The Gallo-Roman amphitheater in Grand, Vosges, was one of the largest amphitheaters in the Roman Empire with 17,000 seats. Located on the outskirts of the town, the amphitheater was built outside the ramparts of Grand in the 1st century AD. The builders of the day took advantage of the natural slopes of the valley when constructing this semi-elliptical theater. We were able to have a real sense of what the Grand Amphitheater looked like originally as the seating has been constructed over one-half of the original stone supports. The seating has been built to the original dimensions and height so that you have a real sn understanding of the size of the amphitheater.
The amphitheater was built in the was abandoned in the 4th century with the rise of Christianity. The inhabitants of Grand then used the amphitheater as a quarry and for years to come they removed many of the structure’s stones to use for other purposes.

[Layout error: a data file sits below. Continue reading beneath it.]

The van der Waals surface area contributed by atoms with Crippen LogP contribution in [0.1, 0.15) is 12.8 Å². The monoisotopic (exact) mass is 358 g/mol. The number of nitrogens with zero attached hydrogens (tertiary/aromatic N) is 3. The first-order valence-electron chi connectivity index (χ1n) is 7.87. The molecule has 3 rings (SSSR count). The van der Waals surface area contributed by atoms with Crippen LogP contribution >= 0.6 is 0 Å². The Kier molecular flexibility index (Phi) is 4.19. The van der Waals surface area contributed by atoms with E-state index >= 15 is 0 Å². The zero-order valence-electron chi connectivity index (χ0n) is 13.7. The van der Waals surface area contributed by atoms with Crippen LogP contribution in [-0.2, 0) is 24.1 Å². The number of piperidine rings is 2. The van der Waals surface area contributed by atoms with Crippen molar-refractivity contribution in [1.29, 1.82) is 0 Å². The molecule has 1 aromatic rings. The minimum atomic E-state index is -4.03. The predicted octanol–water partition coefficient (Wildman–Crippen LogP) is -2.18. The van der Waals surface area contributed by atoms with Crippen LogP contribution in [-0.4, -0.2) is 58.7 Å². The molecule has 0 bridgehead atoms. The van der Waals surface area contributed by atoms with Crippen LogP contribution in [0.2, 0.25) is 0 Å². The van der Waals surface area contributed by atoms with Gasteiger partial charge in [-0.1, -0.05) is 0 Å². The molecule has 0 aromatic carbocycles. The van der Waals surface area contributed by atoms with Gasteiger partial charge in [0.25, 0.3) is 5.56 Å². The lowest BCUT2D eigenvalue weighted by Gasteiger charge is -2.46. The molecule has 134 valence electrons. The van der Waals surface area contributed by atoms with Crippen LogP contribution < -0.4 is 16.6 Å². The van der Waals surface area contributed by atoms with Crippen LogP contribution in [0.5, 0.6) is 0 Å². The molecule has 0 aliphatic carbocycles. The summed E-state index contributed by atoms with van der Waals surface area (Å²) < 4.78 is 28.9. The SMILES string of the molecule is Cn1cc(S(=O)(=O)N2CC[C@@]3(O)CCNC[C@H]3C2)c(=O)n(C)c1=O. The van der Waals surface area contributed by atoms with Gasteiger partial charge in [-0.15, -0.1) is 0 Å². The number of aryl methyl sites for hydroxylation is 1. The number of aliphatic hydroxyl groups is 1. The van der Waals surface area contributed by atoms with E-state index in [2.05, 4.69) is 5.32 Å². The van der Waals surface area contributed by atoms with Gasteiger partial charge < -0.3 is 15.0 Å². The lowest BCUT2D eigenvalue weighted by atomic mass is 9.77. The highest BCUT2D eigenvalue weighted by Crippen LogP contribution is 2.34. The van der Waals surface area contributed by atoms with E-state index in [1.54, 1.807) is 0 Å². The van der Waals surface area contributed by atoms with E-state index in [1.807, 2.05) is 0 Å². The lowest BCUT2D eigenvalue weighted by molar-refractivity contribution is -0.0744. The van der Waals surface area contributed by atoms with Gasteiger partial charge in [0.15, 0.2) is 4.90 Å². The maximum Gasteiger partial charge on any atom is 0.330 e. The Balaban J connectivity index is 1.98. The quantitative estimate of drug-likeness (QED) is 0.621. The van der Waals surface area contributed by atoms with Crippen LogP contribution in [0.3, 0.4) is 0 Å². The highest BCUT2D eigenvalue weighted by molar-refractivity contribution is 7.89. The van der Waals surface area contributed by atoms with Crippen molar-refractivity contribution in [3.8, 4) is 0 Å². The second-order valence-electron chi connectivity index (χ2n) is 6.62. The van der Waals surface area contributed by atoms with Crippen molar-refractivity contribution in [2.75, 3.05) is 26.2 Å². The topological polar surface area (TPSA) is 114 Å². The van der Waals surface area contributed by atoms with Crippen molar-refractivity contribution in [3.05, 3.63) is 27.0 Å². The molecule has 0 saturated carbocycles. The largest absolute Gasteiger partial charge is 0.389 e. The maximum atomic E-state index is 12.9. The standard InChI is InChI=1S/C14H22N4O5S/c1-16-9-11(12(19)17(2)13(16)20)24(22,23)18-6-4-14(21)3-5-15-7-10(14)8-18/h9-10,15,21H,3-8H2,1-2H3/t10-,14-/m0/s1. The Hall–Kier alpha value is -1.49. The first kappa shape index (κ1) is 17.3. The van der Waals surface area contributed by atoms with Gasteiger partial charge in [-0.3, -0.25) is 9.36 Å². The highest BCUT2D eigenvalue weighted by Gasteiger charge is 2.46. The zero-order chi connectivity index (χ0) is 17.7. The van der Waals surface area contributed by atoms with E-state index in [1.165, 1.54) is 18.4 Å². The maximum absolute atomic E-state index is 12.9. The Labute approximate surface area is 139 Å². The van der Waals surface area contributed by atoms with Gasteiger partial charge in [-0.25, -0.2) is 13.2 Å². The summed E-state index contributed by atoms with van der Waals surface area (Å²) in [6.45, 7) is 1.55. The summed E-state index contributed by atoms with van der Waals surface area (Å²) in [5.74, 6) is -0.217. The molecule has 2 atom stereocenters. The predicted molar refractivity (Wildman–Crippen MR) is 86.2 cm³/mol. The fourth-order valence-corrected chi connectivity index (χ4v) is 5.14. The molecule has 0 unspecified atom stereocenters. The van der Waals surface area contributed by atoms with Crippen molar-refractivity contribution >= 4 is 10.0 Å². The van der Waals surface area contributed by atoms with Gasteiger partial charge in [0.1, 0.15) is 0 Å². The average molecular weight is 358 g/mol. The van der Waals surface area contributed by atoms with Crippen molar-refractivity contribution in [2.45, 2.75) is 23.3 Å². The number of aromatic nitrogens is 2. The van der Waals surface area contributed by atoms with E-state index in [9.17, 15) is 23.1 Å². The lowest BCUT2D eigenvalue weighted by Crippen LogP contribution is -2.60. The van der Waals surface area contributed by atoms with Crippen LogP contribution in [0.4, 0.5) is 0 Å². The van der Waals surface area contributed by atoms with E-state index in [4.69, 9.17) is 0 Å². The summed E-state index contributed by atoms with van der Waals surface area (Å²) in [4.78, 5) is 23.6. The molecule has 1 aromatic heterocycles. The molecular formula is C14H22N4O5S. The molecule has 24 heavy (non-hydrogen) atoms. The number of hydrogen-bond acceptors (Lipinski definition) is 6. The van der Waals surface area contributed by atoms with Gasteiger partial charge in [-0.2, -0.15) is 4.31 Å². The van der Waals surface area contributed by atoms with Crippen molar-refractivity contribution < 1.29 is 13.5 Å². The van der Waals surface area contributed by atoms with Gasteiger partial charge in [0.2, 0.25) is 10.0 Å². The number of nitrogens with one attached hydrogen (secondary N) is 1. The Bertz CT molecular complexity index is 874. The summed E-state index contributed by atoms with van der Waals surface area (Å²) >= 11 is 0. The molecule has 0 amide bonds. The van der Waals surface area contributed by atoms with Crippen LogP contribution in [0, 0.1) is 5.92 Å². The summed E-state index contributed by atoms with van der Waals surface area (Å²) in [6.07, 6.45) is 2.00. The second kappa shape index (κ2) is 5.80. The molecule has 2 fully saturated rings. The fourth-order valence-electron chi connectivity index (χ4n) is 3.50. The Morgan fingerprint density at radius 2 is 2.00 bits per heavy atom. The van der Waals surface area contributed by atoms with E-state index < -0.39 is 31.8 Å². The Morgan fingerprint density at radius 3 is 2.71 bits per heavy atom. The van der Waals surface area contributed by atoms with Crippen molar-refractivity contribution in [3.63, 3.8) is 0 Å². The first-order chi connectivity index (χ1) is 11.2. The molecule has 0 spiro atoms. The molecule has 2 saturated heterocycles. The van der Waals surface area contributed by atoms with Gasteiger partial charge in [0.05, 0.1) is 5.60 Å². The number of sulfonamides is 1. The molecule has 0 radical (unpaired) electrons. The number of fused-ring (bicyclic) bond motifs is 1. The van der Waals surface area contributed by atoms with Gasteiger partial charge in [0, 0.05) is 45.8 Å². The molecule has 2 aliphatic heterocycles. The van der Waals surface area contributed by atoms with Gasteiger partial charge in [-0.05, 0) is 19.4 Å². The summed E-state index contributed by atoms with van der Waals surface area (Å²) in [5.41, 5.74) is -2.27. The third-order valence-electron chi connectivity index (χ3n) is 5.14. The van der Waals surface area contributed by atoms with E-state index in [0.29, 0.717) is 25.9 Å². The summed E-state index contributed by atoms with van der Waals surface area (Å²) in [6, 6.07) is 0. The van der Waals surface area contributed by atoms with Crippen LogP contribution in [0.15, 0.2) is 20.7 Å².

There was also an important sanctuary dedicated to Apollo Grannus, the god of healing. You can still see the remains of the rampart that surrounded the sacred enclosure.
The castle of La Iruela, small but astonishing, is located on the top of a steep crag in Sierra de Cazorla, Segura y Las Villas Natural Park. From the castle, impressive views of the surrounding area and of the town can be enjoyed.
The keep dates from the Christian era. It has a square base and small dimensions and is located at the highest part of the crag.
There are some other enclosures within the tower that create a small alcázar which is difficult to access.
In a lower area of the castle, protected with defensive remains of rammed earth and irregular masonry, is an old Muslim farmstead.
After a recent restoration, an open-air theater has been built on La Iruela castle enclosure. This theater is a tribute to the Greek and Classic Eras and holds various artistic and cultural shows throughout the year.
The first traces of human activity in La Iruela area are dated from the Copper Age. An intense occupation continued until the Bronze Age.
Originally, La Iruela (like Cazorla) was a modest farmstead. From the 11th century, a wall and a small fortress were built on the hill to protect the farmers.
Around 1231, don Rodrigo Ximénez de Rada, Archbishop of Toledo, conquered La Iruela and made it part of the Adelantamiento de Cazorla. Over the Muslim fortress, the current fortress was built.
Once the military use of the fortress ended, it was used as cemetery.